Adobe Releases Public Beta of Flash Player 10
Also cool was the new text engine that enabled functions like anti-aliasing, rotation and vertical, bi-directional and right to left fonts, which seem ideal for e-Books and more interactive online publication (see Figure 3 below).
Figure 3. Flash Player 10 features a new text engine.
To ensure that the new 3D and custom effects don’t slow down the overall display rate of the Flash application, Adobe expanded the types of effects that could be handled by the graphics card. As you may recall, Flash Player 9 was the first that could hand off video playback to the graphics card, allowing higher quality, full screen playback. In Flash Player 10, other functions, including compositing and combining images and filters, can be assigned to the graphics processing unit (GPU).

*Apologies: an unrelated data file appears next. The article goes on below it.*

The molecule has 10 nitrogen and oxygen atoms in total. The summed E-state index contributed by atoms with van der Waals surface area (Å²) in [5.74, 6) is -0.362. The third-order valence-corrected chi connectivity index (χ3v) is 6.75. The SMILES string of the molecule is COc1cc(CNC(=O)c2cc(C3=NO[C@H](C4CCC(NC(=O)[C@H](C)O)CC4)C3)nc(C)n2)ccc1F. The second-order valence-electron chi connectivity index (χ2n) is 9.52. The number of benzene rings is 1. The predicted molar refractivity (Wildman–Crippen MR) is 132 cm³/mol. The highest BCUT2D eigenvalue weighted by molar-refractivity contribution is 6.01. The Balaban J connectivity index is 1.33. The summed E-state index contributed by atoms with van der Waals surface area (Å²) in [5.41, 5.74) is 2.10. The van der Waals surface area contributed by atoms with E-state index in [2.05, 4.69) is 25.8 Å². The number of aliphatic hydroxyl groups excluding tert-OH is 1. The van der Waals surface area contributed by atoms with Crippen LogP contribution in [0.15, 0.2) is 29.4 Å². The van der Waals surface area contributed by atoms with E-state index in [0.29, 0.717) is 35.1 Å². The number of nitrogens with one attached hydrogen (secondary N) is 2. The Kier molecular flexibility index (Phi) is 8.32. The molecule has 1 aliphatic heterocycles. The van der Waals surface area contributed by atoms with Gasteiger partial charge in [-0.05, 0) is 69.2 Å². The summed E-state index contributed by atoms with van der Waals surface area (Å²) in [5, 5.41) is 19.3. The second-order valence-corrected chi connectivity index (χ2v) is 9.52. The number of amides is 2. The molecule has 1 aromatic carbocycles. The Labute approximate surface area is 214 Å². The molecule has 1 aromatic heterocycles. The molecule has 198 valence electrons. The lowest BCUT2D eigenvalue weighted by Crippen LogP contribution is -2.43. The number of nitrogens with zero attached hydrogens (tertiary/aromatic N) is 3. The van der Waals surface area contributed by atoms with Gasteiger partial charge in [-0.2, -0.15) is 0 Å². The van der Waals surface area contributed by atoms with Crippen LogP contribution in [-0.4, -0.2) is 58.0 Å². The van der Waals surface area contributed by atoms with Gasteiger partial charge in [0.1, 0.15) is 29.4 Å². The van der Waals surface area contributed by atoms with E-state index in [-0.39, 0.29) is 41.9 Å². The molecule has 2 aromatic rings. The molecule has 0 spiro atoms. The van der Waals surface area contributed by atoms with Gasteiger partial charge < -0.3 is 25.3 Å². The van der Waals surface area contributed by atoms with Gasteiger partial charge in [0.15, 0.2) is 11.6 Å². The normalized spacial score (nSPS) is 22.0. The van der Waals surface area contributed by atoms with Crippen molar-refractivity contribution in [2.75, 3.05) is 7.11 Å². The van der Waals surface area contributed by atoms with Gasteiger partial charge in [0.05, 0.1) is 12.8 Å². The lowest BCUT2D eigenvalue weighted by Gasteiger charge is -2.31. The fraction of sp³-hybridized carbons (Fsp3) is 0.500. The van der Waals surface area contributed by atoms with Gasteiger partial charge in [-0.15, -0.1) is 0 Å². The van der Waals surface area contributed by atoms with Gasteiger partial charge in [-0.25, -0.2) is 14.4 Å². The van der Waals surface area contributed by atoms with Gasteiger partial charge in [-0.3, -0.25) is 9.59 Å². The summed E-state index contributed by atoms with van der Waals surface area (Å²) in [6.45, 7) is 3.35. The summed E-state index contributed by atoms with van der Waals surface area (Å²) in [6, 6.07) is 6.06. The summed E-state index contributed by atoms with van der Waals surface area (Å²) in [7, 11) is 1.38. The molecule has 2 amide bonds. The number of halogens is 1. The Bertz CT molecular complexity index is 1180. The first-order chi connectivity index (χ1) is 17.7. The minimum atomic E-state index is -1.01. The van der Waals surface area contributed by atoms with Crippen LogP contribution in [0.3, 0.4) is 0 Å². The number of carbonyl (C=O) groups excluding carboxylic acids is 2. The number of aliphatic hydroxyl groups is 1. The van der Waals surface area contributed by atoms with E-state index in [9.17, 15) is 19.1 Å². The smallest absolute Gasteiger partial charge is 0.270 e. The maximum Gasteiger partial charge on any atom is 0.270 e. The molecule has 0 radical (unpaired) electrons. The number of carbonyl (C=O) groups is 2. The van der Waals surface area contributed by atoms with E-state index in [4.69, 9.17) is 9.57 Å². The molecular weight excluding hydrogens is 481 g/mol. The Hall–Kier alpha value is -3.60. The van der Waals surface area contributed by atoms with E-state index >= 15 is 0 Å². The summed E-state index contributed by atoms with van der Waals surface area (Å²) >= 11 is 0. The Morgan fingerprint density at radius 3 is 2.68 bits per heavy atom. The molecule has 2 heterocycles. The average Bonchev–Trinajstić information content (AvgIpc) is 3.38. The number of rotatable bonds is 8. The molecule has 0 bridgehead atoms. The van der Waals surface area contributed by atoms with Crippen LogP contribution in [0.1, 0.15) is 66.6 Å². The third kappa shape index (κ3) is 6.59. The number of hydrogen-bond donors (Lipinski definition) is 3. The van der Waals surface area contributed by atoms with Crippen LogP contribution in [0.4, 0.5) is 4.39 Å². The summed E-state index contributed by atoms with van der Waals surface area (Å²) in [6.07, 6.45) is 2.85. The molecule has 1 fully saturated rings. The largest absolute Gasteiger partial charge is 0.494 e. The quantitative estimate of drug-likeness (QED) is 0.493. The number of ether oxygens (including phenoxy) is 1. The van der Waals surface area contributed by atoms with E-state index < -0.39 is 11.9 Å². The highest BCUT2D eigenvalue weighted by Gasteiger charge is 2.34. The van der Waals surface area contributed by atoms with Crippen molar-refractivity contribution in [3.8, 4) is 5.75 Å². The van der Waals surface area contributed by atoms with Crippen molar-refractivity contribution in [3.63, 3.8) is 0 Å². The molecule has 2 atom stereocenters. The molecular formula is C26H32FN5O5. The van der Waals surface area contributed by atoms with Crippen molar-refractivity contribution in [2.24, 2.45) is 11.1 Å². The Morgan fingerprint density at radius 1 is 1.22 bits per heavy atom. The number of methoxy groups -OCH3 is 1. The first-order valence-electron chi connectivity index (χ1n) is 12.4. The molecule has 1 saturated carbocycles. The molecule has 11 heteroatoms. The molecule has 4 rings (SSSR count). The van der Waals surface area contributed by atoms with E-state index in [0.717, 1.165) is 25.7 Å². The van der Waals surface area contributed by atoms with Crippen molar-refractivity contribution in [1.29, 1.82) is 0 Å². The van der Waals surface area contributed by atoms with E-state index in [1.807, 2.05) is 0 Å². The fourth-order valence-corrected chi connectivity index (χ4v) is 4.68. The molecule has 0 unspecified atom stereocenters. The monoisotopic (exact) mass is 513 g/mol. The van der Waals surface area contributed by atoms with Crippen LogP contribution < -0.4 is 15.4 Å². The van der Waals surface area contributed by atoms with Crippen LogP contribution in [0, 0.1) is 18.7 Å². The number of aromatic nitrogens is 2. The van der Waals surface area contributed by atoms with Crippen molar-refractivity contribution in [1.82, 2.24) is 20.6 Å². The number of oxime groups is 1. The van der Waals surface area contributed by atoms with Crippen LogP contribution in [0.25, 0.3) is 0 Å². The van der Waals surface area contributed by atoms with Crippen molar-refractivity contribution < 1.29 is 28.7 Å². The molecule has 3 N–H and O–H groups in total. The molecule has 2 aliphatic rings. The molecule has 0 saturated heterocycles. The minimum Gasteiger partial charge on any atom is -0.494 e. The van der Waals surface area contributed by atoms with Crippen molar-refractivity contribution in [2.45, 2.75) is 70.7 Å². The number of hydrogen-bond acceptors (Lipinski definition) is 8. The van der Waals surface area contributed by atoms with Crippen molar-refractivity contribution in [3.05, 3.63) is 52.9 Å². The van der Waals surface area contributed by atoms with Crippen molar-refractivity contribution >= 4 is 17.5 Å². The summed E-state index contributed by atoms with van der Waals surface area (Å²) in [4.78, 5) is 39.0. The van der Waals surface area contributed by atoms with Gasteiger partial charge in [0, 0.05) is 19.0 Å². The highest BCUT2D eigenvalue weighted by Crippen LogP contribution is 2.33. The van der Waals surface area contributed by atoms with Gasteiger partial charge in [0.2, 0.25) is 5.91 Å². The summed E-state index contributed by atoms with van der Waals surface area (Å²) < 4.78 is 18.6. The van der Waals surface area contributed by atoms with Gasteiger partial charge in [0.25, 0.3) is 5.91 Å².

So What About Video?
The release wasn’t totally devoid of video-related offerings, as the new player will also support dynamic streaming with a future update to the Flash Media Server. Like Microsoft’s Multiple Bitrate technology, this will allow the server to monitor changing line conditions and change to a lower bitrate video stream if necessary to ensure continuous playback. Unlike Microsoft’s implementation, however, which includes multiple streams in one file (hence the multiple bitrate moniker), Adobe’s implementation will likely involve separate files, adding a bit to the administrative burden of encoding and keeping track of the files.
Overall, the new beta has multiple features that will have far-reaching effects. The big question, of course, is when will they start to be felt. Flash Player adoption seemingly occurs faster with each new release, with the previous update to Flash Player 9 that enabled H.264 playback achieving a reported 62% penetration in less than three months. By the time you figure out how to implement and more importantly profitably utilize these new features, the installed base will likely be ready.
Adobe Flash Player 10 is available for download here.